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B.C. Minister of Finance Mike de Jong during a meeting with the editorial board while visiting The Globe and Mail head offices in Toronto on July 4, 2013.Fernando Morales/The Globe and Mail

The B.C. Liberal government won't recall the legislature this fall because it is not ready to unwrap its tax regime for a liquefied natural gas industry, creating a legislative logjam that will leave the House empty until the spring.

Premier Christy Clark promised seven months ago to establish a B.C. Prosperity Fund, which would begin, in 2017, to collect some of the billions of dollars in revenue that her government expects will flow from the construction of at least five LNG plants. But the details of just how industry will be expected to contribute remain the subject of extensive consultations with the proponents.

"It's urgent because of the measure of import we have assigned to getting on with the development of the liquefied natural gas industry," Finance Minister Mike de Jong said Tuesday.

But he said the drafting of the tax package is complex. "You have got to find that sweet spot between ensuring the citizens get a fair return and being competitive – and the risk you run in searching for that sweet spot is that [investors] will go elsewhere."

However, he said he's not concerned that proponents will lose interest in B.C. because of the continued uncertainty of the tax landscape they would operate under – he said industry is at the table helping shape it. He stressed that cabinet will make the final decision, and the framework for the tax system should be public by the end of the year.

The creation of an LNG industry has been a key target for the Clark government, and the Premier announced Tuesday a trade mission in November to China, South Korea and Japan to pursue those opportunities.

But John Horgan, the New Democratic Party house leader, said the tax issue isn't the only question surrounding LNG, and maintained the legislature should be recalled this fall to debate other matters, including how the industry's massive energy needs will be met.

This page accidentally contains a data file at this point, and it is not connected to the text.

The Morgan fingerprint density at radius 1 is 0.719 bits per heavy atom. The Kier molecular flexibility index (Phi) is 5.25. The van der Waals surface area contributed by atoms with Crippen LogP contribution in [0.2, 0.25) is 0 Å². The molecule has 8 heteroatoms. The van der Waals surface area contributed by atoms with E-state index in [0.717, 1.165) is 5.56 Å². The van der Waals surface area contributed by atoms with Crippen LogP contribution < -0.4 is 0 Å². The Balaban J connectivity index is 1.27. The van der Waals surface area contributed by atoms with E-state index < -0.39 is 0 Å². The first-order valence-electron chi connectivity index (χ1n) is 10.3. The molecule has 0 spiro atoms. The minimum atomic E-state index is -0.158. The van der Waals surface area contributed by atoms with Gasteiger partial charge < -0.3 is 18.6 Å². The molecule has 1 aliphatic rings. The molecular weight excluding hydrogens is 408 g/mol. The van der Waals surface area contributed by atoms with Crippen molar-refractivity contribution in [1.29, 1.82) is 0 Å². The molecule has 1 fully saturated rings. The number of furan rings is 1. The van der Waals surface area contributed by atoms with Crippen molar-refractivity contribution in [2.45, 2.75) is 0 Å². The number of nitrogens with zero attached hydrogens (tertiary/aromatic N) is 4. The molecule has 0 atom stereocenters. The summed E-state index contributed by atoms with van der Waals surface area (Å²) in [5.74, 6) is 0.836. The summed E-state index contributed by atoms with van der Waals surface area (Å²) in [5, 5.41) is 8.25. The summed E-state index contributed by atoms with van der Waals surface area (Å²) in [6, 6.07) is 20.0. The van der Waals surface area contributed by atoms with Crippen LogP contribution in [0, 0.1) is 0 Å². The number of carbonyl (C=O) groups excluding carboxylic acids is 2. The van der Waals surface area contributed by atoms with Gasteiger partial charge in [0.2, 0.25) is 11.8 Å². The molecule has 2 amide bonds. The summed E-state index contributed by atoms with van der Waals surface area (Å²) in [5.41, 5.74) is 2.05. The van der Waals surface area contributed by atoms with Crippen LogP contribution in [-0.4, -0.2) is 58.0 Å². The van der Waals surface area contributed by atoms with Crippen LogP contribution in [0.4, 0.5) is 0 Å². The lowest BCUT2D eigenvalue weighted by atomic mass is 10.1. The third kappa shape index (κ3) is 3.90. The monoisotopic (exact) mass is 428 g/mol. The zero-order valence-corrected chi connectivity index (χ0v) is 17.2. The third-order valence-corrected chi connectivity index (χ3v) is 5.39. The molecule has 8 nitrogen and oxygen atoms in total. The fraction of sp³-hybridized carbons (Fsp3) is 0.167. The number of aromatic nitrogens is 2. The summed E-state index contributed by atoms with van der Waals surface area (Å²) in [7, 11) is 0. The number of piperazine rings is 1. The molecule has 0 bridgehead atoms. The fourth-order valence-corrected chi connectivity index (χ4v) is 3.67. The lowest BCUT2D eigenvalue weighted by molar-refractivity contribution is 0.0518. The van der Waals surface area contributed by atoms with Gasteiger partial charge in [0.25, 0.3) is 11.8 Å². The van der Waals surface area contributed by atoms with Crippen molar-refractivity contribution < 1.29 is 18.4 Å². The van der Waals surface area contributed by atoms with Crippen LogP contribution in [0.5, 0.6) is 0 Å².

"We are in competition [for investors], but that should not consume the entire government of British Columbia – it is one element of a very complex, open economy and to just focus on that is an abdication of other areas," he told reporters.

Mr. de Jong was in Victoria on Tuesday to release his latest fiscal update for the province. He said B.C. is still on track to balance the budget this year – as his party promised during the spring election – but the surplus sits on a "razor thin" edge of just $136-million. That is a small but worrisome drop from the budget he tabled in July, when the surplus was forecast to come in at $153-million on a $44-billion budget.

With that small margin, even relatively small changes in the economy could bump the province into the red – something the Liberals have vowed will not happen.

The fiscal update shows higher-than-expected costs for fighting fires and floods plus lower-than-forecast personal income taxes. However, asset sales are still on track, Mr. de Jong said, while revenue losses were offset by improved corporate tax revenue. The economy is still expected to grow 1.4 per cent.

The B.C. Liberals owe their fourth consecutive term of office in large part to a campaign that promised a "debt free B.C." that hinges on the development of LNG. Balancing the budget was another central campaign theme.

"There is no room for additional spending," Mr. de Jong said. "We are not out of the woods yet."